Sex-specific regionality of liver metabolism during starvation; with special reference to the heterogeneity of the lobular periphery
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- Teutsch, H.F. Histochemistry (1984) 81: 87. doi:10.1007/BF00495406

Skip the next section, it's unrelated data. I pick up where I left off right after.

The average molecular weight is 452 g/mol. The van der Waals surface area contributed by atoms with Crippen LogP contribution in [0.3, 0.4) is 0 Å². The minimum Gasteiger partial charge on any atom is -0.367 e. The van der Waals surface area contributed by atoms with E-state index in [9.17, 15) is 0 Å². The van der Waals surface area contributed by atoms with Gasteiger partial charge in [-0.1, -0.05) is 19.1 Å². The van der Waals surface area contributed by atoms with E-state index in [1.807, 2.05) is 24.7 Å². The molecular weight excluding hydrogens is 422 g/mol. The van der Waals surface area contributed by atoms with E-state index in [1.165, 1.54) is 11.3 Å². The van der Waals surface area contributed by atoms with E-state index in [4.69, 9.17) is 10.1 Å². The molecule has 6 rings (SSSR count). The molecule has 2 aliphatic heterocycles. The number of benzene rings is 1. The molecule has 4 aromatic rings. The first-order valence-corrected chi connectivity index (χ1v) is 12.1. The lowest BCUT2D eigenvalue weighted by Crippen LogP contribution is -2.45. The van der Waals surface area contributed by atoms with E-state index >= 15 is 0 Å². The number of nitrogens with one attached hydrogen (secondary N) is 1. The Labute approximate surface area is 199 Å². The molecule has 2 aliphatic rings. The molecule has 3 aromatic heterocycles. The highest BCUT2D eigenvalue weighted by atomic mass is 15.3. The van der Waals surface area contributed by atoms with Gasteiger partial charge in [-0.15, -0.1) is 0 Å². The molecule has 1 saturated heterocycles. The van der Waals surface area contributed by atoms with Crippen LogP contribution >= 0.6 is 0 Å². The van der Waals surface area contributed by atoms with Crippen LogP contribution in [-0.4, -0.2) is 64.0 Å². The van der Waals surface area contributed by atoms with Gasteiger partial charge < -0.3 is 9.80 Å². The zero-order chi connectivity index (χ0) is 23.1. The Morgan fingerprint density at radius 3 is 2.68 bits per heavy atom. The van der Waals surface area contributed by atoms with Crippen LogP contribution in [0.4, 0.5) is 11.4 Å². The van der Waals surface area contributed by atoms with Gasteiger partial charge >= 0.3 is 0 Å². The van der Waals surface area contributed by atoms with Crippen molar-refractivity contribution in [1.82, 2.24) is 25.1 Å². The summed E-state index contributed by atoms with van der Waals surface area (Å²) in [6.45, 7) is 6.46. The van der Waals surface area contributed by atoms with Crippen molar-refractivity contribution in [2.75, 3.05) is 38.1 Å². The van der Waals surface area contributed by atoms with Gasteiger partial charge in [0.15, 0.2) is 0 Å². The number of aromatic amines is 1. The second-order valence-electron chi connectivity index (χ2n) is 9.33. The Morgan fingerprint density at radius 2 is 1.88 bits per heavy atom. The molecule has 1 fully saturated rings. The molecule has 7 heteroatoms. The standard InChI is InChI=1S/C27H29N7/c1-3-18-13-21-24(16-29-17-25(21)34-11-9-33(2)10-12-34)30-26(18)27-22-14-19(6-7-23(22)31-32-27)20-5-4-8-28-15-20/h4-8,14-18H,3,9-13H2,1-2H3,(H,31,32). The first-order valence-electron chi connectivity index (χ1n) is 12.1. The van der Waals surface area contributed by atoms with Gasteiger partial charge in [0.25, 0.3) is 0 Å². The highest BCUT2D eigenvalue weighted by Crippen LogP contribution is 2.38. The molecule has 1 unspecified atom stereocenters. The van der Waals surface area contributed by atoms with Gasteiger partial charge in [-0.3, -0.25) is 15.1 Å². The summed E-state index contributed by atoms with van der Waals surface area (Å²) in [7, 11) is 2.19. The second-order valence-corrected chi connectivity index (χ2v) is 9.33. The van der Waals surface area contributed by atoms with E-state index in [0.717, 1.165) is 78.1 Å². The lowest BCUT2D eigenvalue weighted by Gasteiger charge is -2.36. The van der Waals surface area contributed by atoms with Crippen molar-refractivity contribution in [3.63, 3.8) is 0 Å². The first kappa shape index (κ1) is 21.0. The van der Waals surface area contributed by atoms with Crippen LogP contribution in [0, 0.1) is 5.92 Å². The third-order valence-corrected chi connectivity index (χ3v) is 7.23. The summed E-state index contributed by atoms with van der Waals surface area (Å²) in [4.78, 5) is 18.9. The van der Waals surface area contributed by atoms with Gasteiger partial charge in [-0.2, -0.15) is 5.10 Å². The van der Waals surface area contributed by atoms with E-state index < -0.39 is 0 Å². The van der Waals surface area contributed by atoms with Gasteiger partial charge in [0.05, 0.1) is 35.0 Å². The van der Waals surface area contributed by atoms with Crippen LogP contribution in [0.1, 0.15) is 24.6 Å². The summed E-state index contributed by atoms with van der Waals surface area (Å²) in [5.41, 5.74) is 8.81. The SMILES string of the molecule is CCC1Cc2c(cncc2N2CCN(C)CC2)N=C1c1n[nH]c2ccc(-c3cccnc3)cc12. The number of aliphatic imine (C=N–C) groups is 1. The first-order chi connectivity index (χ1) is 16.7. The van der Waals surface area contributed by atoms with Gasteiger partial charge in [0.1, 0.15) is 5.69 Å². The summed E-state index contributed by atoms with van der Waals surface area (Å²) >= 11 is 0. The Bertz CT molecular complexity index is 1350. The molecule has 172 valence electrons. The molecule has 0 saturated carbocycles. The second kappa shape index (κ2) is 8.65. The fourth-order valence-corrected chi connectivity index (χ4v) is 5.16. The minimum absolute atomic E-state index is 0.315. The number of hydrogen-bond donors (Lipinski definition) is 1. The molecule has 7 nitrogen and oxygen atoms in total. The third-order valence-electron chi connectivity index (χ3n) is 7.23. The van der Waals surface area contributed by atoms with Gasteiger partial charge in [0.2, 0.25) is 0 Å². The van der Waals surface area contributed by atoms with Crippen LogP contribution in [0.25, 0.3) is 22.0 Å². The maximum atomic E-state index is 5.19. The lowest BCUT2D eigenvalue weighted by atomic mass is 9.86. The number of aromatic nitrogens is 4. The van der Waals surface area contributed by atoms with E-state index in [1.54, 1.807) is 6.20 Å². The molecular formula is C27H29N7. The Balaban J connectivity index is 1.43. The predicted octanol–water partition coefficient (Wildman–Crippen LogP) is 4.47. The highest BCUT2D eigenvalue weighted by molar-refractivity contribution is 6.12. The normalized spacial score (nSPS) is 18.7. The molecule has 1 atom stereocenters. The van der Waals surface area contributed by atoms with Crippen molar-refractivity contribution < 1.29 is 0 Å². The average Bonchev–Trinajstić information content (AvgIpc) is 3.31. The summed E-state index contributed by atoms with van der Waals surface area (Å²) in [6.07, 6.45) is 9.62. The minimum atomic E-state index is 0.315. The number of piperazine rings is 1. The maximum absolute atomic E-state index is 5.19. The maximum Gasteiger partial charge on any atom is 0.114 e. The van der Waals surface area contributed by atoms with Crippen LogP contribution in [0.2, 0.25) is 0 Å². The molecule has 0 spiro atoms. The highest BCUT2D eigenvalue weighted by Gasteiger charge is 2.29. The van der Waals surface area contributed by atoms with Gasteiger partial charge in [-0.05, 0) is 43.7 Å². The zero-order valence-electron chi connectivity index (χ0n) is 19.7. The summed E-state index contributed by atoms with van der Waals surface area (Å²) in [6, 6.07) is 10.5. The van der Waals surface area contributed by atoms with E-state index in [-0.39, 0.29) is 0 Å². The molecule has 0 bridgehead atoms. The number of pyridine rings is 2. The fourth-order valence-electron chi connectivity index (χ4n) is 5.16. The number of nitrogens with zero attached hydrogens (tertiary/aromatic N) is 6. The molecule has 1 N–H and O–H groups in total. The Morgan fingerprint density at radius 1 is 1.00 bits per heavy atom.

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Staining procedures for glucose-6-phosphatase and 3-hydroxybutyrate dehydrogenase activity and for glycogen were used to investigate adaptive changes in the regionality of hepatic gluconeogenesis and ketogenesis in fasting male and female rats. A reciprocal distribution of gluconeogenic and ketogenic capacities was found in both sexes, but male and female animals were different with respect to: a) the time necessary for full induction of glucose-6-phosphatase activity (24 h in females, 48 h in males); b) the overall activity of 3-hydroxybutyrate dehydrogenase; and c) glycogen content. The activity of the latter enzyme and the glycogen content did increase with time of starvation, but at all times, were higher in males than in females. Results, thus, indicate that the extent to which ketone bodies replace glucose as major fucl for the brain is larger in males than in females. This may explain the delayed induction of glucose-6-phosphatase activity and the higher glycogen content in the male during starvation. Distributions of enzyme activities and of glycogen, furthermore, revealed the heterogeneity of the lobular periphery, i.e. functional differences among sinusoids dependent upon whether they originate from the portal tract or the vascular septum, and thus confirm the lobular concept proposed by Matsumoto et al. (1979).